The Wilson Profile SGI Complete Set includes everything you need to get started in golf, plain and simple. Wilson has always produced a line of golf clubs that are easy to hit and the Profile SGI Complete set falls right in line.

For $399, you’ll be set for your first lessons and trips to the course. The complete set includes a driver, one fairway wood, one hybrid, 6-iron through 9-irons, two wedges, a putter, and a golf bag.

As you progress with the game, there’s a good chance you’ll “outgrow” these clubs, but anticipate this complete set doing the job for you for your first few seasons.

Tour Edge Bazooka 370

Tour Edge Bazooka golf club set

The Tour Edge Bazooka is another complete set that will easily get you started and allow you to take your next steps in golf. Tour Edge actually offers several “Get in the Game” product offerings, and the Bazooka 370 is the most complete starter option.

For $599, the Bazooka set includes a driver, 3- and 5-woods, one hybrid, 5-iron through 9-iron, pitching wedge, sand wedge, and a putter. Senior sets include a lightweight cart bag while standard sets will include a versatile stand bag.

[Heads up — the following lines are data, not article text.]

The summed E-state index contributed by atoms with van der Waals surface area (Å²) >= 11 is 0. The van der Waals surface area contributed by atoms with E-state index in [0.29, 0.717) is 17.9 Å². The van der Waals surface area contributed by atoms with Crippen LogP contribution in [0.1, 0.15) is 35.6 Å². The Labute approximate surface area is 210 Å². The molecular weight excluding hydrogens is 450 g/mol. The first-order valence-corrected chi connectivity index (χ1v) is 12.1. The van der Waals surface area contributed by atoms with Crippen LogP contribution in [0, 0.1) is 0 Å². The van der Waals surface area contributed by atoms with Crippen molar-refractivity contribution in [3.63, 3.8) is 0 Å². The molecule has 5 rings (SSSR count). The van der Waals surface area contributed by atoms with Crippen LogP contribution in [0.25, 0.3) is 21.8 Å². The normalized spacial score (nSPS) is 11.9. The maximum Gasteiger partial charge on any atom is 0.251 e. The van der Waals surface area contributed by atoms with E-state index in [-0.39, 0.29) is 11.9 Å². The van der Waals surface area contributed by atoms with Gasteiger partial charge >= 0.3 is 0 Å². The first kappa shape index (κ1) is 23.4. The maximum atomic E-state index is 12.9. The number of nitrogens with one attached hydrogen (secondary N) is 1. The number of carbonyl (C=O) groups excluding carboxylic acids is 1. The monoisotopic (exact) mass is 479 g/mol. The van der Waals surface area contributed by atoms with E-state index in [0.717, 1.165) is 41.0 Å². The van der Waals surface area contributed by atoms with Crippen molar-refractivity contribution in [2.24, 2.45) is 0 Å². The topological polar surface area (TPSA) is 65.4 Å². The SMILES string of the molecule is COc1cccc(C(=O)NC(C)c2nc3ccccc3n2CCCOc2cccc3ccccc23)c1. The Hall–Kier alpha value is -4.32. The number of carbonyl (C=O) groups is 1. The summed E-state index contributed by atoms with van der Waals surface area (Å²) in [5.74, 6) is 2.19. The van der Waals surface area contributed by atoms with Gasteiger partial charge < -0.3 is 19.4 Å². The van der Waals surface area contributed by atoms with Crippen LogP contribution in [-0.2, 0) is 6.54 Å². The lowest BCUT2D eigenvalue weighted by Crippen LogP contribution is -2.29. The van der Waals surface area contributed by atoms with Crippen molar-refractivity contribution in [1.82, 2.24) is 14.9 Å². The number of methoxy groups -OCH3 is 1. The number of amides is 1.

Callaway Strata Tour 16-Piece Set

Callaway Strata Tour golf club set

Strata is Callaway’s introductory brand of golf clubs, but Strata is still held to the same standards as the higher priced Callaway clubs you’ll find in stores.

The Strata 16-Piece set is a little bit of a different take on the complete set from the two previously listed. For $599 this set includes two hybrids, which are intended to be easier to hit than long irons. You’ll also receive 6 iron- sand wedge on irons plus a stand bag.

Comparison

Each of these sets includes a driver, putter, and golf bag, but there are other details that vary a little bit. Here's a look at how these complete sets compare side-by-side.

Wilson Profile SGITour Edge BazookaCallaway Strata
Price$399$599$599
Total Clubs101211
Fairway Woods1 (5-wood)2 (3-wood, 5-wood)1 (3-wood)
Hybrids1 (5-hybrid)1 (4-hybrid)2 (4-5 hybrid)
Irons6-9 iron5-9 iron6-9 iron
Wedges2 (PW, SW)2 (PW, SW)2 (PW, SW)
Left Handed Available?YesYesNo

Best Clubs to Build Your Own Set